Again, because you’re traveling and not selling at your primary location, coverage may not translate over. The same advice about inland marine insurance applies, and vendor liability insurance is another area to look into, according to Struck. You can choose short-term coverage periods to accommodate your event schedule.

How to Get Commercial Insurance for Your Retail Business

Now that we have a rough idea of the types of insurance you’ll need (remember: always do research for your unique circumstances), the next step is to get it. Capell recommends finding an insurance agent you can trust and having an in-depth conversation about your business needs.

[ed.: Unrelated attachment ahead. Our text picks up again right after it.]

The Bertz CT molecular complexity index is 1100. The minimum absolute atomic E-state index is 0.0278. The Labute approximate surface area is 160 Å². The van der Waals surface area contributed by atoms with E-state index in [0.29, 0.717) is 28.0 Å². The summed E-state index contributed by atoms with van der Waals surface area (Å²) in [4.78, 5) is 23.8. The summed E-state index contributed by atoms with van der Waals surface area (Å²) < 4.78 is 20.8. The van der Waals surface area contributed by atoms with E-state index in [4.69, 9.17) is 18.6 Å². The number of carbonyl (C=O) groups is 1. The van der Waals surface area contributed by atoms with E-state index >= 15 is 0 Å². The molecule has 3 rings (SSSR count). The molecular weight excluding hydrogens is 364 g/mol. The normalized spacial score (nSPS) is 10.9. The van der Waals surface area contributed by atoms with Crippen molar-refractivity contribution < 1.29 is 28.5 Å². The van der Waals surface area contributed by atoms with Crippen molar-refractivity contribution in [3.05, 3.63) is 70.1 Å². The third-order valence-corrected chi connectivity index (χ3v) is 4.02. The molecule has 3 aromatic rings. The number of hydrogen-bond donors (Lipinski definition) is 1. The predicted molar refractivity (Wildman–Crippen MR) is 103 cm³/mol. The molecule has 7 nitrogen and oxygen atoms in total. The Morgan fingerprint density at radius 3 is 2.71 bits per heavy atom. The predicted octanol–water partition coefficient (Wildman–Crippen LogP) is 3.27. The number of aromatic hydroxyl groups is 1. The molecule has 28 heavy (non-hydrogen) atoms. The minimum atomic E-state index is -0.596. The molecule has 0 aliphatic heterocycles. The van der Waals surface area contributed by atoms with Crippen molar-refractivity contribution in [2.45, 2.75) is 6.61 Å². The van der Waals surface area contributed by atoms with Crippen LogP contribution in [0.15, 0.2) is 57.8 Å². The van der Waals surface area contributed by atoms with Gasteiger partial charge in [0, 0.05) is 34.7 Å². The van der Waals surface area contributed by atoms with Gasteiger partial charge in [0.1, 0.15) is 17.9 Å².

“Work with an independent agent who can quote multiple insurers and play them against each other to get the best possible value (coverage + price),” recommends Struck.

You’ll also want an agent who can “provide risk management advice to help prevent claims from happening to make your business a more attractive one to insure and drop future insurance costs.”

Capell agrees that working with an independent agent will help retailers get the best coverage and value.

They can shop your policy around to multiple carriers, and they also have the knowledge about which carriers are actively looking to quote the coverages you’re looking for,” he says. “This can help you get bigger discounts.

Commercial Insurance Providers

It’s best to shop around for the best policy. Here are some commercial insurance providers that you can explore:

Choosing Your Policy

Once you’ve gotten your quotes, you’ll need to compare policies and choose to best one.